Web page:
What does dying intestate mean?

Dying intestate means the person has died without a will or the court has determined the will invalid. The estate’s assets are distributed to the decedent’s heirs according to the state’s intestacy laws. Intestacy laws vary state to state, but typically the estate will be distributed between the surviving spouse and surviving children.  

For example, in Michigan if you die with no surviving spouse but surviving children, then the children inherit everything. If you die with a surviving spouse but no descendants or parents, then the spouse inherits everything. For each situation there are specific intestacy rules that will tell you to who and how much to distribute from the estate. 

Why should I establish a Durable Power of Attorney?

Many people establish a Durable Power of Attorney (DPOA) when they get older and start experiencing difficulty managing finances. By appointing a DPOA, the DPOA agent can handle paying bills, managing bank accounts, overseeing investments, and preparing and filing tax returns on your behalf, which becomes increasingly important as you age and are no longer able to handle these duties.

A DPOA can be limited or general. A limited DPOA gives an agent the right to perform specific actions on your behalf. Whereas a general DPOA is comprehensive and gives the agent all the rights you have yourself.

A DPOA goes into effect the moment the paperwork is signed and stays in effect even if you’re deemed mentally incompetent. However, as long as you’re deemed competent you can change it at any time. 

If a DPOA is not named, a potential agent may apply to the court to be named your guardian or conservator. Compared to naming a DPOA, guardianship proceedings can be time consuming, expensive, and stressful. In addition, there is the risk that the court may appoint someone as a guardian or conservator who you might not have chosen or preferred.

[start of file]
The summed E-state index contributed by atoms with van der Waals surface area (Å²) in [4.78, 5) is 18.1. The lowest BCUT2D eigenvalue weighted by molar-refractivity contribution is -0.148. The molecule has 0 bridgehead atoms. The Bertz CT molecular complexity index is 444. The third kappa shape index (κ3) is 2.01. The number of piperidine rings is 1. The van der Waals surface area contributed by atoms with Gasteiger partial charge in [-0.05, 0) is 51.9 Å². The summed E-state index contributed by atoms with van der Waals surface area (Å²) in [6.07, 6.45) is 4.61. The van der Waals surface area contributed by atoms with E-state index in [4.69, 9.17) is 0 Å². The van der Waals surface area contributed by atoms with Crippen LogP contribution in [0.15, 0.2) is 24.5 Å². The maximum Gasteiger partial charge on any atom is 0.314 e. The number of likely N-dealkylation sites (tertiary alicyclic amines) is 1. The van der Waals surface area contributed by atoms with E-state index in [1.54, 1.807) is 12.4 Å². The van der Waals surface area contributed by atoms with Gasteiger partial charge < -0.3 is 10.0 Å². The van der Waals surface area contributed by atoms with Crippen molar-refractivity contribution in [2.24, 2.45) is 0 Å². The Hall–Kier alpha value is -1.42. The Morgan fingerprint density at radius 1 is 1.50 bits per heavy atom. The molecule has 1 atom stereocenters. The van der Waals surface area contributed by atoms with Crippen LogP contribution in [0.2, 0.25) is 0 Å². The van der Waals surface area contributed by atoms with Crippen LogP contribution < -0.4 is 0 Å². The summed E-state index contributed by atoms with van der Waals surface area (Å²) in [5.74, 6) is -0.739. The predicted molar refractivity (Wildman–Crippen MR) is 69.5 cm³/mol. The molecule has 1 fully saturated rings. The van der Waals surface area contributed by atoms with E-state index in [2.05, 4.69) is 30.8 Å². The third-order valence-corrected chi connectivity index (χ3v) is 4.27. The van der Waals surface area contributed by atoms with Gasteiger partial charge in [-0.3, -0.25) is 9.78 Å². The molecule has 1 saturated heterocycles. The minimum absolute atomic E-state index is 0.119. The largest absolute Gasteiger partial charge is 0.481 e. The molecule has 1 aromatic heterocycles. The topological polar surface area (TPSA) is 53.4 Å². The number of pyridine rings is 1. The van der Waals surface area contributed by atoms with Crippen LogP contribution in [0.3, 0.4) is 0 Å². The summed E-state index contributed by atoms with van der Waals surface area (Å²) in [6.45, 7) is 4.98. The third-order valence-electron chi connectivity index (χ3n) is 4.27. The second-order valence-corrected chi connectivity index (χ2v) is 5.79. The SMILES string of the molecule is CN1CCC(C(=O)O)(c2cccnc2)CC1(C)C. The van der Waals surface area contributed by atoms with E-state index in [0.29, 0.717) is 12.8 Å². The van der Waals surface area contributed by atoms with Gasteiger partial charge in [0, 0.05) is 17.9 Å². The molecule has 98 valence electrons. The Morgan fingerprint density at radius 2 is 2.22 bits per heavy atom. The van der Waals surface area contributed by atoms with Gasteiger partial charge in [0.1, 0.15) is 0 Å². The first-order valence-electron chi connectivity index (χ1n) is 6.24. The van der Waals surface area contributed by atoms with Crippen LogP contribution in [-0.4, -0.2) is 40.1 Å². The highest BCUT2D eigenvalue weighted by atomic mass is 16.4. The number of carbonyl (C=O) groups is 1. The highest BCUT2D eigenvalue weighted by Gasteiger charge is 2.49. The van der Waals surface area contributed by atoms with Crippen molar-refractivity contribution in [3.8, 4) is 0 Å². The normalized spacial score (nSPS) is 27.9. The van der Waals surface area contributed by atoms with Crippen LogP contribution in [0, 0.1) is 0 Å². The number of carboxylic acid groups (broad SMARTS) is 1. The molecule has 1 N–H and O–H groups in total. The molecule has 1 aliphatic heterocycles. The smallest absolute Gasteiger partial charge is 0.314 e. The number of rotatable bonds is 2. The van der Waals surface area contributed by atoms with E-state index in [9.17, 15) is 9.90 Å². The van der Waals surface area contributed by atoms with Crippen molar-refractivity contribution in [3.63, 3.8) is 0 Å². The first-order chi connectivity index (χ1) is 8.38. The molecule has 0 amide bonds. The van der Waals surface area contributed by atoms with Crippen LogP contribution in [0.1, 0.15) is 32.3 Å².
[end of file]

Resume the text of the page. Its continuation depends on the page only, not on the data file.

What does having a conservator mean?

A conservator takes care of an incapacitated adult’s property. Whereas a guardian takes care of an incapacitated adult’s personal needs. One person can be both the guardian and the conservator for an incapacitated adult. Each of these responsibilities limits an incapacitated adult’s legal right to manage their own assets and can cost the incapacitated adult time and money.  

A conservator’s responsibility to manage the incapacitated adult’s assets includes the collection, preservation, and investment of the individual’s property. Furthermore, the conservator must use the property for the support, care, and benefit of the individual and his or her dependents. The duty of loyalty prevents the conservator from using any of the incapacitated adult’s assets for personal use. 

For example, say Susie was named the conservator for John who just became incapacitated after being in a serious car accident. John is now living in an assisted living home. Susie would manage John’s home, investment portfolio, and other assets. However, Susie would not be able to gift John’s boat to herself to use that summer. 

If the estate is in probate, can I rent out the home?

Only if the estate owns the home and you personally have been appointed as the personal representative of the estate, and the Letters of Authority from the Probate Court giving you the power to rent the home, then you may have the power to rent out the home. Consult with a real estate or probate attorney before proceeding further with a lease in order to avoid legal problems later on.